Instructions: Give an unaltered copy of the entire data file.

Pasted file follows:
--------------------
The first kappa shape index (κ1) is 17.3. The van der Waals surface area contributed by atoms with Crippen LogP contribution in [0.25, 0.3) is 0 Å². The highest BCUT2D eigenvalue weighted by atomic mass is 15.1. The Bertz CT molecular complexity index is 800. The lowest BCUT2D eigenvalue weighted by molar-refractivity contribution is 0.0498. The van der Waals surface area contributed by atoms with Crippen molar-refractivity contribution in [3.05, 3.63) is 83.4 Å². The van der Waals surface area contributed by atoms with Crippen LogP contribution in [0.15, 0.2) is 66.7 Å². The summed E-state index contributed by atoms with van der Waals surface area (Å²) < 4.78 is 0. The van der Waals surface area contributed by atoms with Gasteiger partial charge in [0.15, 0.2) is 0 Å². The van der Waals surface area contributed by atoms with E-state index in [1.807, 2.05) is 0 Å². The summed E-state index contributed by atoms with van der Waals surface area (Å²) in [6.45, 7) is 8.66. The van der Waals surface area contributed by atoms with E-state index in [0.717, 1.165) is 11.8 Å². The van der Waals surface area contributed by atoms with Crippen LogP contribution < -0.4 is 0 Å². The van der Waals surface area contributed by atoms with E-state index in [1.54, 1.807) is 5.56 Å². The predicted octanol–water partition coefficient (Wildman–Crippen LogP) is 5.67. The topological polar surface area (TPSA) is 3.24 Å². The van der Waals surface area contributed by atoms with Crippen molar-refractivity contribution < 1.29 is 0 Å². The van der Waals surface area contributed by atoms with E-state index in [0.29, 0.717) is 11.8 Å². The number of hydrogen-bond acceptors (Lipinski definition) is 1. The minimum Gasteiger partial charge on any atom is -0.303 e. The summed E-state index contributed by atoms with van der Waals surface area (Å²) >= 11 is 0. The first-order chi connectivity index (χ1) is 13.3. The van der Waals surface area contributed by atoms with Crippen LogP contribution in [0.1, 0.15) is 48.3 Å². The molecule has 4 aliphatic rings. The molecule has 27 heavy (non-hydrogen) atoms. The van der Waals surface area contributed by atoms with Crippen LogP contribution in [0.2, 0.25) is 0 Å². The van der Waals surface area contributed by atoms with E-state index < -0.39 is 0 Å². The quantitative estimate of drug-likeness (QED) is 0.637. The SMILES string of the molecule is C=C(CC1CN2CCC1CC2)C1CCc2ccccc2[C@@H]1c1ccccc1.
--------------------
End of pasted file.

The first kappa shape index (κ1) is 17.3. The van der Waals surface area contributed by atoms with Crippen LogP contribution in [0.25, 0.3) is 0 Å². The highest BCUT2D eigenvalue weighted by atomic mass is 15.1. The Bertz CT molecular complexity index is 800. The lowest BCUT2D eigenvalue weighted by molar-refractivity contribution is 0.0498. The van der Waals surface area contributed by atoms with Crippen molar-refractivity contribution in [3.05, 3.63) is 83.4 Å². The van der Waals surface area contributed by atoms with Crippen LogP contribution in [0.15, 0.2) is 66.7 Å². The summed E-state index contributed by atoms with van der Waals surface area (Å²) < 4.78 is 0. The van der Waals surface area contributed by atoms with Gasteiger partial charge in [0.15, 0.2) is 0 Å². The van der Waals surface area contributed by atoms with E-state index in [1.807, 2.05) is 0 Å². The summed E-state index contributed by atoms with van der Waals surface area (Å²) in [6.45, 7) is 8.66. The van der Waals surface area contributed by atoms with E-state index in [0.717, 1.165) is 11.8 Å². The van der Waals surface area contributed by atoms with Crippen LogP contribution < -0.4 is 0 Å². The van der Waals surface area contributed by atoms with E-state index in [1.54, 1.807) is 5.56 Å². The predicted octanol–water partition coefficient (Wildman–Crippen LogP) is 5.67. The topological polar surface area (TPSA) is 3.24 Å². The van der Waals surface area contributed by atoms with Crippen molar-refractivity contribution < 1.29 is 0 Å². The van der Waals surface area contributed by atoms with E-state index in [0.29, 0.717) is 11.8 Å². The number of hydrogen-bond acceptors (Lipinski definition) is 1. The minimum Gasteiger partial charge on any atom is -0.303 e. The summed E-state index contributed by atoms with van der Waals surface area (Å²) >= 11 is 0. The first-order chi connectivity index (χ1) is 13.3. The van der Waals surface area contributed by atoms with Crippen LogP contribution in [0.1, 0.15) is 48.3 Å². The molecule has 4 aliphatic rings. The molecule has 27 heavy (non-hydrogen) atoms. The van der Waals surface area contributed by atoms with Crippen LogP contribution in [0.2, 0.25) is 0 Å². The van der Waals surface area contributed by atoms with E-state index < -0.39 is 0 Å². The quantitative estimate of drug-likeness (QED) is 0.637. The SMILES string of the molecule is C=C(CC1CN2CCC1CC2)C1CCc2ccccc2[C@@H]1c1ccccc1.